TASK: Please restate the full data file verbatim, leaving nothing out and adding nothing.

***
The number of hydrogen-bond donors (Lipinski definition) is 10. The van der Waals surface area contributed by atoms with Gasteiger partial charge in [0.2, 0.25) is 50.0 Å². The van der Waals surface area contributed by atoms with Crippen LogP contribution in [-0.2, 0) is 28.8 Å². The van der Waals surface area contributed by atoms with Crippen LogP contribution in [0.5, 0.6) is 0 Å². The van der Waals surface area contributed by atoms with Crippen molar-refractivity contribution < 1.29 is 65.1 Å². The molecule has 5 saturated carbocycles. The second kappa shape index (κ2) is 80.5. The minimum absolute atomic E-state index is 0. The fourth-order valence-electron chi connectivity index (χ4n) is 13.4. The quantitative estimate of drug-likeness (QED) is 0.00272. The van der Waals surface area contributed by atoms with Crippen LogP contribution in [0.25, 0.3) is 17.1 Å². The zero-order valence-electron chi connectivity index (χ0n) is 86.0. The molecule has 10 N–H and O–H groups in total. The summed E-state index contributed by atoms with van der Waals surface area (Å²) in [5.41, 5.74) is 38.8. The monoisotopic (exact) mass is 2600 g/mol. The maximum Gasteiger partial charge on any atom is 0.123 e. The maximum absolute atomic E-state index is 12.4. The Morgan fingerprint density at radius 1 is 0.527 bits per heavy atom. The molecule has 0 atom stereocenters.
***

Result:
The number of hydrogen-bond donors (Lipinski definition) is 10. The van der Waals surface area contributed by atoms with Gasteiger partial charge in [0.2, 0.25) is 50.0 Å². The van der Waals surface area contributed by atoms with Crippen LogP contribution in [-0.2, 0) is 28.8 Å². The van der Waals surface area contributed by atoms with Crippen LogP contribution in [0.5, 0.6) is 0 Å². The van der Waals surface area contributed by atoms with Crippen molar-refractivity contribution < 1.29 is 65.1 Å². The molecule has 5 saturated carbocycles. The second kappa shape index (κ2) is 80.5. The minimum absolute atomic E-state index is 0. The fourth-order valence-electron chi connectivity index (χ4n) is 13.4. The quantitative estimate of drug-likeness (QED) is 0.00272. The van der Waals surface area contributed by atoms with Crippen LogP contribution in [0.25, 0.3) is 17.1 Å². The zero-order valence-electron chi connectivity index (χ0n) is 86.0. The molecule has 10 N–H and O–H groups in total. The summed E-state index contributed by atoms with van der Waals surface area (Å²) in [5.41, 5.74) is 38.8. The monoisotopic (exact) mass is 2600 g/mol. The maximum Gasteiger partial charge on any atom is 0.123 e. The maximum absolute atomic E-state index is 12.4. The Morgan fingerprint density at radius 1 is 0.527 bits per heavy atom. The molecule has 0 atom stereocenters.